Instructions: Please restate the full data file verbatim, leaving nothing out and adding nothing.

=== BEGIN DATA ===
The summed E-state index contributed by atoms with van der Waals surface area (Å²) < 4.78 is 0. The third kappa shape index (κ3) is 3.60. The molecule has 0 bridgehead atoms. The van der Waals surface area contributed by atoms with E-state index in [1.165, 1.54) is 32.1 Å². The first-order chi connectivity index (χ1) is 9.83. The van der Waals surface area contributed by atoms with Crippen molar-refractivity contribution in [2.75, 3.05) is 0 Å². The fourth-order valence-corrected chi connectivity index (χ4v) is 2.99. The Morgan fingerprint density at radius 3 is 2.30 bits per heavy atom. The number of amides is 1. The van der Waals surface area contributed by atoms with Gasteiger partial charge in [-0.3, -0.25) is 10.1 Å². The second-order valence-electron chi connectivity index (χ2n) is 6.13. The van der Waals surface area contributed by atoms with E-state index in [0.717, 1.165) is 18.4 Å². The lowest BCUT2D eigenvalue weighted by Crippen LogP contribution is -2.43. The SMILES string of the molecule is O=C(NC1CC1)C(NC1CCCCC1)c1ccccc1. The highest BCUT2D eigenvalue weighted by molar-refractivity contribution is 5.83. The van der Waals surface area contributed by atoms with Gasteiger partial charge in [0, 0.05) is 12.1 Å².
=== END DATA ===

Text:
The summed E-state index contributed by atoms with van der Waals surface area (Å²) < 4.78 is 0. The third kappa shape index (κ3) is 3.60. The molecule has 0 bridgehead atoms. The van der Waals surface area contributed by atoms with E-state index in [1.165, 1.54) is 32.1 Å². The first-order chi connectivity index (χ1) is 9.83. The van der Waals surface area contributed by atoms with Crippen molar-refractivity contribution in [2.75, 3.05) is 0 Å². The fourth-order valence-corrected chi connectivity index (χ4v) is 2.99. The Morgan fingerprint density at radius 3 is 2.30 bits per heavy atom. The number of amides is 1. The van der Waals surface area contributed by atoms with Gasteiger partial charge in [-0.3, -0.25) is 10.1 Å². The second-order valence-electron chi connectivity index (χ2n) is 6.13. The van der Waals surface area contributed by atoms with E-state index in [0.717, 1.165) is 18.4 Å². The lowest BCUT2D eigenvalue weighted by Crippen LogP contribution is -2.43. The SMILES string of the molecule is O=C(NC1CC1)C(NC1CCCCC1)c1ccccc1. The highest BCUT2D eigenvalue weighted by molar-refractivity contribution is 5.83. The van der Waals surface area contributed by atoms with Gasteiger partial charge in [0, 0.05) is 12.1 Å².